Srimad Bhagvata Mahapurana: Book 4: Chapter 1: Verses 56-66
The gods said : Obeisance to that Supreme Person who manifested in His Self this universe created by His own Maya (delusive potency), even like the phenomenal appearances in the sky, and who has appeared today in the house of Dharma (the god of piety) in the yonder form of a sage in order to reveal that Self. May He whose true nature can only be inferred be pleased to look on us, the gods-who have been created by Him by means of Sattva (the principle of goodness and harmony) in order to put an end to any disturbance in the orderly existence of the world-with an eye full of compassion, an eye which outvies the shining lotus, which is the abode of beauty (or the home of Laksmi, the goddess of beauty). Thus extolled and honoured by the gods, who were blessed by Their sight, dear Vidura, the two divine sages (Nara and Narayana) left for the Gandhamadana mountain. It is those two part manifestations of Lord Sri Hari that appeared in this world, with a view to relieving the earth of its burden, in the person of Sri Krsna, the Ornament of the Yadus, and Arjuna (also known by the name of Krsna because of his swarthy complexion), the foremost of the Kurus. Swaha ( the spouse of the fire-god) bore three sons-Pavaka, Pavamana and Suci-all of whom are deities presiding over fire and partake of the sacrificial offerings. From these, again, sprang up fortly and finve other fire-gods. It is there (forty-five) together with their fatheres and grandfather (metioned in the preceding verse), that make the forty-nine fire-gods. these are the (forty-nine sacred) fires in whose names lstis (sacrifices on a small scale) intended for the propitiation of the fire-god are undertaken during Vedic sacrificial performances by men well-versed in the Vedas. The Agniswattas, the Barhisad, the saumyas and the Ajyapas-these are (the four main divisions of) the Pitrs (the eternal manes). They are either Sagnika (receiving) libations of water without such medium). Swadha, daughter of Daksa, is their common spouse. Swadha bore them a couple of daughters, Dharini and Vayuna, both of whom not only mastered the scriptures but also attained spiritual wisdom, and further taught such spiritual wisdom. Sati (Daksa's youngest daughter and) the Consort of Bhava (Lord Siva), was devoted to Lord Bhava, but did not get a son resembling her in good qualities and character. For, while yet very young, she dropped her body of her own accord by dint of Yoga (concentration of mind), in a spirit of indignation against her father (Daksa) on account of his antagonism against Lord Bhava, who had done him no wrong.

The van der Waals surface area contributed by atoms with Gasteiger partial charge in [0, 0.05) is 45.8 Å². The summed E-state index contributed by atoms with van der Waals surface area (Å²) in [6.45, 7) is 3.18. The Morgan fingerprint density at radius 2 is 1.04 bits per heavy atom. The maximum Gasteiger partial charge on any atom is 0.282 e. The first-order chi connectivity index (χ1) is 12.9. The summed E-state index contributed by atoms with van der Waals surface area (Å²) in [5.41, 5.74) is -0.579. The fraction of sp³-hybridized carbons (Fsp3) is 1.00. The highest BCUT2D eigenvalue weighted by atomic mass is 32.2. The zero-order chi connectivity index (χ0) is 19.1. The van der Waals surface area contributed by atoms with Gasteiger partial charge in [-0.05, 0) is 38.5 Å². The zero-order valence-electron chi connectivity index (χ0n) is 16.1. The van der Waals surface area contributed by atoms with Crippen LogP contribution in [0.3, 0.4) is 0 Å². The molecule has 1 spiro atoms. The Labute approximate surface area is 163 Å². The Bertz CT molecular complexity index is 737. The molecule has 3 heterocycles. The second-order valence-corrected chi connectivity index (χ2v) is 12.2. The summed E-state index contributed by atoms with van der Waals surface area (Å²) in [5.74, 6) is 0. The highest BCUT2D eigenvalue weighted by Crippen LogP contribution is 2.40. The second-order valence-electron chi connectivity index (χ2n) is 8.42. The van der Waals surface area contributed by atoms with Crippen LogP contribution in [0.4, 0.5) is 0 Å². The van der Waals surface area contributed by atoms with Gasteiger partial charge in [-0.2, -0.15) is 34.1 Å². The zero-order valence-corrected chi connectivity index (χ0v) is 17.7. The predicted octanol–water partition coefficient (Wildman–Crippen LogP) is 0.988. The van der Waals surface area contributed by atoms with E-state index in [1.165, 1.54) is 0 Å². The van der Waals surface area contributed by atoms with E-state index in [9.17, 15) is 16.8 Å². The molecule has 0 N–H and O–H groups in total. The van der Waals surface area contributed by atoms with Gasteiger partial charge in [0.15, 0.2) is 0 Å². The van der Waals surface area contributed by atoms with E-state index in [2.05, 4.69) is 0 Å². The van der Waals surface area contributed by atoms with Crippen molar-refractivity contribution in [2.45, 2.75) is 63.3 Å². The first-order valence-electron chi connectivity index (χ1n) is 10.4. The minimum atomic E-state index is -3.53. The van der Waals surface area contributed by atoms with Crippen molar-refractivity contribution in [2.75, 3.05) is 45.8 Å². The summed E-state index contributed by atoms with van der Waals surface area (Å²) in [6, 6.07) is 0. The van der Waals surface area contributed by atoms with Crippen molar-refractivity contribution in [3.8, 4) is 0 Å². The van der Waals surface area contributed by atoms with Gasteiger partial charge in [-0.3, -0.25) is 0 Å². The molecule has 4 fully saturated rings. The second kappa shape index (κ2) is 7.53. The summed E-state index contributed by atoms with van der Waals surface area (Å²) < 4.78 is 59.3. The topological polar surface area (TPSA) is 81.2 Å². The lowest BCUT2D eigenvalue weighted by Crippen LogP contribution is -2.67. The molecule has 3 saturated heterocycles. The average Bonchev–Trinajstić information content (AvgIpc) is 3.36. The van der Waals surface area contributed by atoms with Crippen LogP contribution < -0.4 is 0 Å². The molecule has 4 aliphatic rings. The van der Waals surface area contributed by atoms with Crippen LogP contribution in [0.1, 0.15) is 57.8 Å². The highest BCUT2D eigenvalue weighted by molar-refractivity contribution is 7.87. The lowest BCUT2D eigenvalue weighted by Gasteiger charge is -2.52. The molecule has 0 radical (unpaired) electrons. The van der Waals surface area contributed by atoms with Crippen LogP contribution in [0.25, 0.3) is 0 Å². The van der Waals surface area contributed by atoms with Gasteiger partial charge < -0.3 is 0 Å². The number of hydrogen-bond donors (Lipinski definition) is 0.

Thus ends the first discourse, forming part of the Dialogue between Vidura and Maitreya, in Book Four of the great and glorious Bhagavata-Purana, otherwise known as the Paramahamsa-Samhita.